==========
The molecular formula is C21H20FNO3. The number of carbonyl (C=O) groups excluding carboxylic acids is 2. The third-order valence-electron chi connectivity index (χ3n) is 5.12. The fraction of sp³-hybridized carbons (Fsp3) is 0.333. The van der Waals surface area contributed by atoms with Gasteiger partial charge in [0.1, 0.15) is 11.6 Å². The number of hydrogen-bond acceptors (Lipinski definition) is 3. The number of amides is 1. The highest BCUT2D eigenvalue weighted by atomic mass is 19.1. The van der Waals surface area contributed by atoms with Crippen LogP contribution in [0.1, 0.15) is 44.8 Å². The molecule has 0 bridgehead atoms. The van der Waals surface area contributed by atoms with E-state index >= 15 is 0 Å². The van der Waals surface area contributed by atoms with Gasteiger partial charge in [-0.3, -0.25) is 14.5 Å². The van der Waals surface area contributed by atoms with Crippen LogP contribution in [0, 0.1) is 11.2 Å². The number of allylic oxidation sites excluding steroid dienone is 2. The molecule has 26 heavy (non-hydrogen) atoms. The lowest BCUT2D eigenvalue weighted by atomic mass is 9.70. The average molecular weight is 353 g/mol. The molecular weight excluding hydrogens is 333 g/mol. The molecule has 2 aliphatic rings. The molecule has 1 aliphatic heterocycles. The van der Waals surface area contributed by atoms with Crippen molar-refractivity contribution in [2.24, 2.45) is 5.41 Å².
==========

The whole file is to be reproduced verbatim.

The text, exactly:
The molecular formula is C21H20FNO3. The number of carbonyl (C=O) groups excluding carboxylic acids is 2. The third-order valence-electron chi connectivity index (χ3n) is 5.12. The fraction of sp³-hybridized carbons (Fsp3) is 0.333. The van der Waals surface area contributed by atoms with Gasteiger partial charge in [0.1, 0.15) is 11.6 Å². The number of hydrogen-bond acceptors (Lipinski definition) is 3. The number of amides is 1. The highest BCUT2D eigenvalue weighted by atomic mass is 19.1. The van der Waals surface area contributed by atoms with Crippen LogP contribution in [0.1, 0.15) is 44.8 Å². The molecule has 0 bridgehead atoms. The van der Waals surface area contributed by atoms with E-state index >= 15 is 0 Å². The van der Waals surface area contributed by atoms with Gasteiger partial charge in [-0.3, -0.25) is 14.5 Å². The van der Waals surface area contributed by atoms with Crippen LogP contribution in [0, 0.1) is 11.2 Å². The number of allylic oxidation sites excluding steroid dienone is 2. The molecule has 26 heavy (non-hydrogen) atoms. The lowest BCUT2D eigenvalue weighted by atomic mass is 9.70. The average molecular weight is 353 g/mol. The molecular weight excluding hydrogens is 333 g/mol. The molecule has 2 aliphatic rings. The molecule has 1 aliphatic heterocycles. The van der Waals surface area contributed by atoms with Crippen molar-refractivity contribution in [2.24, 2.45) is 5.41 Å².